Reaching Out to the Millennials
The June issue of FundRaising Success features a story on how to build relationships with a variety of donor segments, including mature donors, African-Americans and faith-motivated givers. Here, MINDset Direct’s Karin Kirchoff talks about how fundraisers can best communicate with the newest donors: millennials.
According to Wikipedia, “Generation Y, also known as the Millennial Generation (or Millennials), Generation Next, the Net Generation and Echo Boomers, describes the demographic cohort following Generation X. Members of this generation are called Echo Boomers due to the significant increase in birth rates through the 1980s and into the 1990s, and because many of them are children of baby boomers. Characteristics of the generation vary by region, depending on social and economic conditions. However, it is generally marked by an increased use and familiarity with communications, media, and digital technologies. In most parts of the world its upbringing was marked by an increase in a neoliberal approach to politics and economics.”
FundRaising Success: Describe millennials (in regard to giving) in three words.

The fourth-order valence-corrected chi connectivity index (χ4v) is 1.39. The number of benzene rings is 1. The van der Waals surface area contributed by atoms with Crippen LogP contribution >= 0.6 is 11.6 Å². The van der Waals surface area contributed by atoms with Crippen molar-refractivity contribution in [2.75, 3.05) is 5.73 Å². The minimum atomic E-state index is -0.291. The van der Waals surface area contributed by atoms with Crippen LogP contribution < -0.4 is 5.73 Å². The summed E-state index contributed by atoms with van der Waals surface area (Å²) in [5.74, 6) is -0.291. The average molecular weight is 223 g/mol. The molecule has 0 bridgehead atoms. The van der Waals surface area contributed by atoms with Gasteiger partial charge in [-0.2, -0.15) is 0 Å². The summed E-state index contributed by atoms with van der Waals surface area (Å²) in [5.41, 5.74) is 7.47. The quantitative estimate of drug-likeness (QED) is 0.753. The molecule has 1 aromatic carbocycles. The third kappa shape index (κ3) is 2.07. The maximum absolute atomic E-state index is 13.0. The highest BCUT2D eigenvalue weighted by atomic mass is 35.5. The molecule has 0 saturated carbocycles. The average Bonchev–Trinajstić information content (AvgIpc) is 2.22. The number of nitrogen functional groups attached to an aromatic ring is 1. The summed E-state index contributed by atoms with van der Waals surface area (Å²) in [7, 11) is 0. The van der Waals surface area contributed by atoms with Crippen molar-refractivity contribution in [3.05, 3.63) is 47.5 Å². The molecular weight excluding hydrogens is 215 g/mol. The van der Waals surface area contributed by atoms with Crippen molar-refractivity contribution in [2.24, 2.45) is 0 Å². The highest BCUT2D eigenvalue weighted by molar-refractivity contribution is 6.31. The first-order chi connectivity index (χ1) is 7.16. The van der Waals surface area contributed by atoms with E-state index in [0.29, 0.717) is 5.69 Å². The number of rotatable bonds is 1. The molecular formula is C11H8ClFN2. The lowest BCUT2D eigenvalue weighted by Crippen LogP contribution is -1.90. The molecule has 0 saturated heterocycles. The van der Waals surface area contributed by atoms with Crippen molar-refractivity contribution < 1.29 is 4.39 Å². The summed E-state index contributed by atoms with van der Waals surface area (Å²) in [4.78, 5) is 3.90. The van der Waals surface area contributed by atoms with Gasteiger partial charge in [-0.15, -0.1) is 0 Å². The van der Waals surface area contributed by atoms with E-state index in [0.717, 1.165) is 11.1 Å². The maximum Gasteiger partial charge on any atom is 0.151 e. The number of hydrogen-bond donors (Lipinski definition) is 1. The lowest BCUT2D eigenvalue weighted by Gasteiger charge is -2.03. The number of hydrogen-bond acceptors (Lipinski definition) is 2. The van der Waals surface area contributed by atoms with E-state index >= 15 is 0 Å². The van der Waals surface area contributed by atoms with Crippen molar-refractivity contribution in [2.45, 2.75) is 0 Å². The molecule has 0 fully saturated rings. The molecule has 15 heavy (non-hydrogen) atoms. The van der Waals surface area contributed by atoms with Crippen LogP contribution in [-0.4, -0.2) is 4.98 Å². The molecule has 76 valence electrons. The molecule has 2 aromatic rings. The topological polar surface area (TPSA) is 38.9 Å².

Karin Kirchoff: Donors in training.
FS: What age group makes up the millennials?
KK: Millennials/Gen Y are generally considered to be born in the early 1980s through the early to mid 1990s.
FS: Which types of organizations are most attractive to millennials when they consider giving?
KK: Those with friendraiser programs ("a-thons" for example), as well as those with an innovative Web presence and cutting-edge programs. These donors/this generation appears to be less attracted to the large, national nonprofits than their parents/grandparents support(ed).
FS: Can you offer two top tips for reaching and engaging millennials as donors?
KK: Since millennials are still learning to give, they tend to be influenced most by their peer groups — and as a generation that spends an inordinate amount of time on social networks (often NOT sitting in front of the computer), there is some evidence that there is social pressure to give. They seem to be drawn to friend-to-friend fundraising (a-thons, for example), and they are also far more likely to make Web gifts. So a dynamic Web presence/donation page is key to securing support from these donors.
They don't write checks! My guess is that alternate forms of payment like PayPal — but also the new e-mail payment option that major banks are beta testing — will likely be a draw for this audience.